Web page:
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Couple Who Lost Toddler Son To Rare Genetic Condition Hold Fundraiser As Tribute

British father embarks on “snowman challenge” to raise funds for the children’s hospice that cared for his son.

A Merseyside, England, father has spoken of the pain of losing his son to a rare genetic condition that develops in infants and causes muscle weakness and respiratory failure.

Charlie Rooke was hospitalized with a partially paralyzed diaphragm in May 2019, when he was eight months old. In November of that year, his parents, Andy and Sarah Rooke, were told their son’s condition was terminal. He died four months later, on Feb. 25, 2020.

Andy Rooke said: “Our son Charlie was born in September 2018 with an extremely rare genetic condition called SMARD 1 (Spinal Muscular Atrophy with Respiratory Distress type 1). It is a neuromuscular disease with a life expectancy of only 13 months. Charlie passed at 17 months.”

Charlie Rooke, with his dad Andy, who is now raising funds for the hospice that cared for his son. (Andy and Sarah Rooke/Zenger)

Andy Rooke is now part of an effort to raise $34,000 for Claire House Children’s Hospice, where Charlie was treated. The goal is to secure financial bids to climb Ben Nevis, Scafell Pike and Snowdon, the tallest mountains in Scotland, England and Wales, respectively. The Snowman Challenge began Feb 4.

To honor his son, who loved the video “The Snowman,” Rooke will build a snowman on the summit of each mountain.

“Charlie went into critical care at Alderhey Children’s Hospital in July 2019 and stayed there until we left for end-of-life care at Claire House Children’s Hospice in February 2020. Claire House enabled us to enjoy positive experiences and make long-lasting memories with Charlie, including a beach party, a trip to blue planet and Charlie’s first swim while listening to the soundtrack from his favorite film, ”The Snowman.”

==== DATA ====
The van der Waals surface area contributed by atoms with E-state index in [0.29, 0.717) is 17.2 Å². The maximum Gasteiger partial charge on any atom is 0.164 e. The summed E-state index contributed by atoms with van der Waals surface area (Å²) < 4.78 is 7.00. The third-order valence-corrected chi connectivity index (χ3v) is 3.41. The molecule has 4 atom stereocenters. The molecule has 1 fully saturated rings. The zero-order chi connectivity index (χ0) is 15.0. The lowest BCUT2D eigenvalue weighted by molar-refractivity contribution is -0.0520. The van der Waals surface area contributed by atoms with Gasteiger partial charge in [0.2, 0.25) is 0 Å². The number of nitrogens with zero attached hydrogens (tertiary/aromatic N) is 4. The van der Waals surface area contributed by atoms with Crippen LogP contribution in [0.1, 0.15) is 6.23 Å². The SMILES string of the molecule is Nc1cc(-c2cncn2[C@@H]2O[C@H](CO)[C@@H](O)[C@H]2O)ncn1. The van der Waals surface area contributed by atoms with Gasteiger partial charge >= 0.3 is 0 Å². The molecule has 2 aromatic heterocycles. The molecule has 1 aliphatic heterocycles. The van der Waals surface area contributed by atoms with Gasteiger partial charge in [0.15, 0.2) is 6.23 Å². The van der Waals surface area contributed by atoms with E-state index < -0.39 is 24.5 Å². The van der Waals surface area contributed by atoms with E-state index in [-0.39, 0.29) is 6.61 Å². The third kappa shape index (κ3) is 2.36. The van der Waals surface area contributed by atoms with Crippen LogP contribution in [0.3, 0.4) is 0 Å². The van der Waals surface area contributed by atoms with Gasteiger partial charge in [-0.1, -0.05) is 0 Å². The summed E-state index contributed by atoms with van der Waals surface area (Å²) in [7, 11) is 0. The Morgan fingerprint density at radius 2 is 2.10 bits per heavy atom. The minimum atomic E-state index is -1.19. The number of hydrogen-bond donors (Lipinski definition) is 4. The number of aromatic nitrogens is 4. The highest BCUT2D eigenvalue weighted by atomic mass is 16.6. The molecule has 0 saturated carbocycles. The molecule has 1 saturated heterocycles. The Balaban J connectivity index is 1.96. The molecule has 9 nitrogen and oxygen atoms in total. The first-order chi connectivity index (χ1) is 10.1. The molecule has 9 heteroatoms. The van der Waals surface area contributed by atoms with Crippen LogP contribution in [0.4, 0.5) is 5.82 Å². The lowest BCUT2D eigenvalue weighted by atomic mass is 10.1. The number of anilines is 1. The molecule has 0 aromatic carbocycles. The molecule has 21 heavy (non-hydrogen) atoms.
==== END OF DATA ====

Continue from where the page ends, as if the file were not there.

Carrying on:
Charlie Rooke, with parents Andy and Sarah Rooke, enjoying the Claire House Hydrotherapy pool. Charlie died at 17 months old from Spinal Muscular Atrophy Respiratory Depression in February 2020. (Andy and Sarah Rooke/Zenger)
Charlie Rooke, watching “The Snowman.” His father Andy is fundraising for Claire House Children’s Hospice by building snowmen on the summits of three peaks in the U.K. in tribute. (Andy and Sarah Rooke/Zenger)

As a member of the local mountain rescue team, Rooke said he was used to operating in mountain environments, which is how he came up with the idea.

He added: “My partner and I worried Charlie would be forgotten and there would be nothing to remember him by. As I walk up a lot of mountains, this seemed like a fitting tribute.”

This was not the first tragedy to strike the family; a pregnant Sarah lost her unborn baby in December 2019. Genetic tests revealed the baby had the same condition as his brother.

Andy Rooke, father of Charlie Rooke, build a snowman to remember his son, who died at just 17-months from Spinal Muscular Atrophy Respiratory Depression. Charlie’s favorite movie was “The Snowman.”  (Andy Rooke-Claire House/Zenger)

“I came up with the idea to build a snowman as we had the ”Snowman” video on all the time we stayed in Pediatric Intensive Care for many months. We also played ‘The dance of The Snowman’ when Charlie had his swim in the Claire House Hydrotherapy pool. This was on our bucket list of experiences we wanted for him. Charlie gently passed away to ‘The Snowman’ at Claire House, and we also played it at his funeral. It makes me feel connected to him.”

Rooke said: “Charlie had a short life, but I’d like to leave a legacy to help other kids. The memories we have wouldn’t have been possible without Claire House, so I decided to fundraise for them. Without places like this, our situation would be close to impossible. It needs to carry on, it’s so important.”

Andy Rooke’s JustGiving page can be found here.

Edited by Fern Siegel and Kristen Butler

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